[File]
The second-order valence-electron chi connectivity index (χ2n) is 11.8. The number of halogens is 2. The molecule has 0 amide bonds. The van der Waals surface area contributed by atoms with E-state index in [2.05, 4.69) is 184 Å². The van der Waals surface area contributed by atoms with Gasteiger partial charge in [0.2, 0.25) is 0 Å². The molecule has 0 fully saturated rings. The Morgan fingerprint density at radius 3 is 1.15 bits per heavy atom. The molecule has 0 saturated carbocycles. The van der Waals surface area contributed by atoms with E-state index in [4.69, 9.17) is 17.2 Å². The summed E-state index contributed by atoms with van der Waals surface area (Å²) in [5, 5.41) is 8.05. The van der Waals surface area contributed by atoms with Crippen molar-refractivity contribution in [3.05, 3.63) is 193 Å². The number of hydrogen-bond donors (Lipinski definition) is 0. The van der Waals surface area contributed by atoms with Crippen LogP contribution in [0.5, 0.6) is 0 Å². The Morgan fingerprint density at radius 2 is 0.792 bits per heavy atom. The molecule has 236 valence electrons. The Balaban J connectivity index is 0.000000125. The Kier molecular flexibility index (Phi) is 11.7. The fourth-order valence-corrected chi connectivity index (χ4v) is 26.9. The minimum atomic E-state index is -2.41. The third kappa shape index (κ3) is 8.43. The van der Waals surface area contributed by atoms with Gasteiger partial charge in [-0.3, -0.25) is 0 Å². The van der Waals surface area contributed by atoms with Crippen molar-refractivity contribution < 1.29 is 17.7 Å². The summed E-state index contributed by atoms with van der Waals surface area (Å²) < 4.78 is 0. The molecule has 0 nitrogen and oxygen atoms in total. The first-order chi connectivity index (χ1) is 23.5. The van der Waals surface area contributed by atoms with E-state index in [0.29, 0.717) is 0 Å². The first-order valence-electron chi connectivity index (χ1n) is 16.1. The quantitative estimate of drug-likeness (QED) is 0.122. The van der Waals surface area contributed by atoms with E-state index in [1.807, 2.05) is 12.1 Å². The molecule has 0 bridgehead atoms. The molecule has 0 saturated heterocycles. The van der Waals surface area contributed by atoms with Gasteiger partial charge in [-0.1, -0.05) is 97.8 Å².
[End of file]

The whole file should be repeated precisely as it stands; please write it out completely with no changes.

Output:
The second-order valence-electron chi connectivity index (χ2n) is 11.8. The number of halogens is 2. The molecule has 0 amide bonds. The van der Waals surface area contributed by atoms with E-state index in [2.05, 4.69) is 184 Å². The van der Waals surface area contributed by atoms with Gasteiger partial charge in [0.2, 0.25) is 0 Å². The molecule has 0 fully saturated rings. The Morgan fingerprint density at radius 3 is 1.15 bits per heavy atom. The molecule has 0 saturated carbocycles. The van der Waals surface area contributed by atoms with E-state index in [4.69, 9.17) is 17.2 Å². The summed E-state index contributed by atoms with van der Waals surface area (Å²) in [5, 5.41) is 8.05. The van der Waals surface area contributed by atoms with Crippen molar-refractivity contribution in [3.05, 3.63) is 193 Å². The number of hydrogen-bond donors (Lipinski definition) is 0. The van der Waals surface area contributed by atoms with Crippen LogP contribution in [0.5, 0.6) is 0 Å². The Morgan fingerprint density at radius 2 is 0.792 bits per heavy atom. The molecule has 236 valence electrons. The Balaban J connectivity index is 0.000000125. The Kier molecular flexibility index (Phi) is 11.7. The fourth-order valence-corrected chi connectivity index (χ4v) is 26.9. The minimum atomic E-state index is -2.41. The third kappa shape index (κ3) is 8.43. The van der Waals surface area contributed by atoms with Gasteiger partial charge in [-0.3, -0.25) is 0 Å². The van der Waals surface area contributed by atoms with Crippen molar-refractivity contribution < 1.29 is 17.7 Å². The summed E-state index contributed by atoms with van der Waals surface area (Å²) < 4.78 is 0. The molecule has 0 nitrogen and oxygen atoms in total. The first-order chi connectivity index (χ1) is 23.5. The van der Waals surface area contributed by atoms with E-state index in [0.29, 0.717) is 0 Å². The first-order valence-electron chi connectivity index (χ1n) is 16.1. The quantitative estimate of drug-likeness (QED) is 0.122. The van der Waals surface area contributed by atoms with E-state index in [1.807, 2.05) is 12.1 Å². The molecule has 0 bridgehead atoms. The molecule has 0 saturated heterocycles. The van der Waals surface area contributed by atoms with Gasteiger partial charge in [-0.1, -0.05) is 97.8 Å².